Created: 2008-11-20 10:14
Updated: 2016-05-08 17:27



Specjure is a software specification library for the Clojure programming language. Specjure shares many similarities with RSpec, but is differnet in ways that make it more suitable for a functional programming language, and Clojure specifically.


Checkout Specjure using Git:

 git clone git://github.com/larrytheliquid/specjure.git

Then, build the latest jar:

ant jar

Make sure to add the generated clojure.jar to your classpath.


If you already have the Git repository and jar file but want the latest version:

git pull
ant clean
ant jar

Basic Spec Definition

To get top-level access to all Specjure functions, use Specjure in your namespace:

(ns specjure.example (:use specjure))

Now you are ready to specify some behavior using plain English (or your language of choice):

(spec "specjure.example/greet without arguments greets generally")

If you are spec'ing a specific function, you can optionally use its var:

(spec greet "without arguments greets generally")

Now specify what you mean in Clojure:

(spec greet "without arguments greets generally"
  (ie = "Greetings!" (greet))

The ie macro is similar to clojure.core/apply, but the last argument is not a list, and you can pass it macros. ie closes its environment in a function for later verification (it checks for logical true or logical false), so let's do that. Note that it stands for the Latin "id est", more frequenlty seen in English as "i.e."

Checking Specs

Go into the Clojure REPL of your choice and:

(require 'specjure)

At this point you can load your file, and use:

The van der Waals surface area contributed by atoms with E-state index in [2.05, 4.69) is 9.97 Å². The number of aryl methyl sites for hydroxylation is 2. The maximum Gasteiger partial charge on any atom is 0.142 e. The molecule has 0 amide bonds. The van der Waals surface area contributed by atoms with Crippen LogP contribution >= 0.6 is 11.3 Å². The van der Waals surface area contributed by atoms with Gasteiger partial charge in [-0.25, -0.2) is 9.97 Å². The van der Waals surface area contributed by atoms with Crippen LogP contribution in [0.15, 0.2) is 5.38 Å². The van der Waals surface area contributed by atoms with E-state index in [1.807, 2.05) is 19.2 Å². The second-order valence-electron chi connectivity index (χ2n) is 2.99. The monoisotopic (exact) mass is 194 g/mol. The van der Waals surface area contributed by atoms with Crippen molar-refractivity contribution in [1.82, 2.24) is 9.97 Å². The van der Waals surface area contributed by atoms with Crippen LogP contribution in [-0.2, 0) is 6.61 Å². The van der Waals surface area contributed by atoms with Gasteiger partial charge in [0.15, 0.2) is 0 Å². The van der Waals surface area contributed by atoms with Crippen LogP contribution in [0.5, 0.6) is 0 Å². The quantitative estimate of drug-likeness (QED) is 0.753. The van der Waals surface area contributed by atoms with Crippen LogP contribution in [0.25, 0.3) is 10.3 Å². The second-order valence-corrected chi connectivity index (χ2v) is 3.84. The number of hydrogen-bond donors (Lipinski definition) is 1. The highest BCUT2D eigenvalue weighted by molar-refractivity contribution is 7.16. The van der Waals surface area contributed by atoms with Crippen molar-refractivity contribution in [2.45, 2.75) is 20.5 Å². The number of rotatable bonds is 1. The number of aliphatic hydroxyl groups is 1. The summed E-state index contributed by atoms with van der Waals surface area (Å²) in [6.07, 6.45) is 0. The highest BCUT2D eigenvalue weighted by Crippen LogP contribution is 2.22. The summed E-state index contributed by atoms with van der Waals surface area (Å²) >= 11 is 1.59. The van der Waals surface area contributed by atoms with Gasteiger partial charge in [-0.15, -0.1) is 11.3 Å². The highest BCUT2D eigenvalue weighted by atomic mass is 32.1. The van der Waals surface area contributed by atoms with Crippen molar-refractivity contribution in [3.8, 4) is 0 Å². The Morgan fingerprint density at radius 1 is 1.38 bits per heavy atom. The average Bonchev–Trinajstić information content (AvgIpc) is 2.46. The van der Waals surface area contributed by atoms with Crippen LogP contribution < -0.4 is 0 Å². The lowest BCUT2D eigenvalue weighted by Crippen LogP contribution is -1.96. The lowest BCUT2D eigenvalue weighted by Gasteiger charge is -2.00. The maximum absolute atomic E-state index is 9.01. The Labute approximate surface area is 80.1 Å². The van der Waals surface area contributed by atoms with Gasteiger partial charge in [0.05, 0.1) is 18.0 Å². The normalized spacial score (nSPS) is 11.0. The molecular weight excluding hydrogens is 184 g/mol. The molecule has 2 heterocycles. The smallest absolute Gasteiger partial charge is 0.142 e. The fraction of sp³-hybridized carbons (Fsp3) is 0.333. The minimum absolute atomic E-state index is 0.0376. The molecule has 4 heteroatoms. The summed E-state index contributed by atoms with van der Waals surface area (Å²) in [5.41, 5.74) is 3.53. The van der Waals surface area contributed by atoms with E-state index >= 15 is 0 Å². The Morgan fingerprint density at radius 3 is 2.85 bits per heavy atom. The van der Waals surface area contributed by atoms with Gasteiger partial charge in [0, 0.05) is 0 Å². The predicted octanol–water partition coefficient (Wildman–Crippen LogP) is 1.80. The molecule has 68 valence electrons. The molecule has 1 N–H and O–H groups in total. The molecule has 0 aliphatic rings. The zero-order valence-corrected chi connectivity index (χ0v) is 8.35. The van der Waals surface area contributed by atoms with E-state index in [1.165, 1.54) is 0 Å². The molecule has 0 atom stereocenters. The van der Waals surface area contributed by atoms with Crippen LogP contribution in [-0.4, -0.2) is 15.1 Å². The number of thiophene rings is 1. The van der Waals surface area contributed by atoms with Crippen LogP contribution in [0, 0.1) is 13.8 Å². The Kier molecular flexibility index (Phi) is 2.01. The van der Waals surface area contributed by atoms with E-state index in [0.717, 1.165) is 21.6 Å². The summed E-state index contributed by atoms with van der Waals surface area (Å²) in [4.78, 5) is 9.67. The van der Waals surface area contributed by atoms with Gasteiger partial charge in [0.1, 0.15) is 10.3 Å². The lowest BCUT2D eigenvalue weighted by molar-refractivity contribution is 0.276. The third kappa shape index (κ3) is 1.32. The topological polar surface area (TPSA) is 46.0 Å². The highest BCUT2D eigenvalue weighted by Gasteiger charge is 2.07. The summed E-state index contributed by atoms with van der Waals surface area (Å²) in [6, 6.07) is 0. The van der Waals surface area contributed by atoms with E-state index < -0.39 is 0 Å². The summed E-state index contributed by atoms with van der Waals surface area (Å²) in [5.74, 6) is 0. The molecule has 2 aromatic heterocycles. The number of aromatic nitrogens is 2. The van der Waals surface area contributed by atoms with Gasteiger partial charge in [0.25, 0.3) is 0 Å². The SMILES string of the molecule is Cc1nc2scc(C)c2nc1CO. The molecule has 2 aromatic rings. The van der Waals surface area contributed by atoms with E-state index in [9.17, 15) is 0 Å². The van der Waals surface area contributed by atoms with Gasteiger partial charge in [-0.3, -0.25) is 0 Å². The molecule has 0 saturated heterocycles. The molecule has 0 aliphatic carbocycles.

Or, if your file is in a separate file:

(specjure/check-file "/path/to/file.clj"

If you give check-file a directory, it will check all files ending in _spec.clj in that directory and subdirectories.

You should have received an error like:

java.lang.Exception: Unable to resolve symbol: greet in this context (my-examp.clj:4)
  [Thrown class clojure.lang.Compiler$CompilerException]

So let's define our function (make sure to define it before the spec.)

(defn greet [])

Now if you check the spec again it will run and fail. The failure currently includes the spec description, and will include more detailed failure information soon.

Let's get our function to pass:

(defn greet [] "Greetings!")

More Spec'ing

Now we can add more specifications:

(spec greet "with a single argument greets the individual"
  (ie = "Greetings Larry!" (greet "Larry"))
  (ie = "Greetings Frank!" (greet "Frank")))

Notice that we can group several Clojure language examples in one natural language specification.

Although Specjure focuses on simplicity, it can also be used for more complex specification. You can run code before example by passing it to before inside of spec. All the instances of code inside before or after will run before or after each ie.

For example, you could load some databaes records and clean them up in in before and after. You can also store values from before in a thread local paramaters hash. Set items in the hash using ($assoc! :key val), and retrieve them with ($get :key).

spec support arbitray nesting, where each nest will inherit parent descriptions, befores, and afters. You may want to share specs with (share-spec "specs in this scenario" [my-var]) and use them in spec like this: (use-spec "specs in a certain scenario" {:data-for "my-var"})

All of these features are in the stack example. Look for the comment at the top of this file to see the equivalent RSpec.

Specjure separates the steps of collecting new specs, and checking them. This means you can do metaprogramming things like mapping over a collection to generate a bunch of specifications. Any code inside of ie is not executed until check time (as it is stored in a function.) The same applies to before and after.

After specs are collected into functions, they can be retrieved lazily. Each before, after, and local parameter bindings (what you access with $get) is specific to its ie. This was done intentionally to prevent troublesome bugs to track down when doing stuff with Clojure references, and other side-effect code. The API is not decided on for this yet, but later the user will be able to access the lazy list of specs and run them however they please. A concurrent pcheck will also be available.

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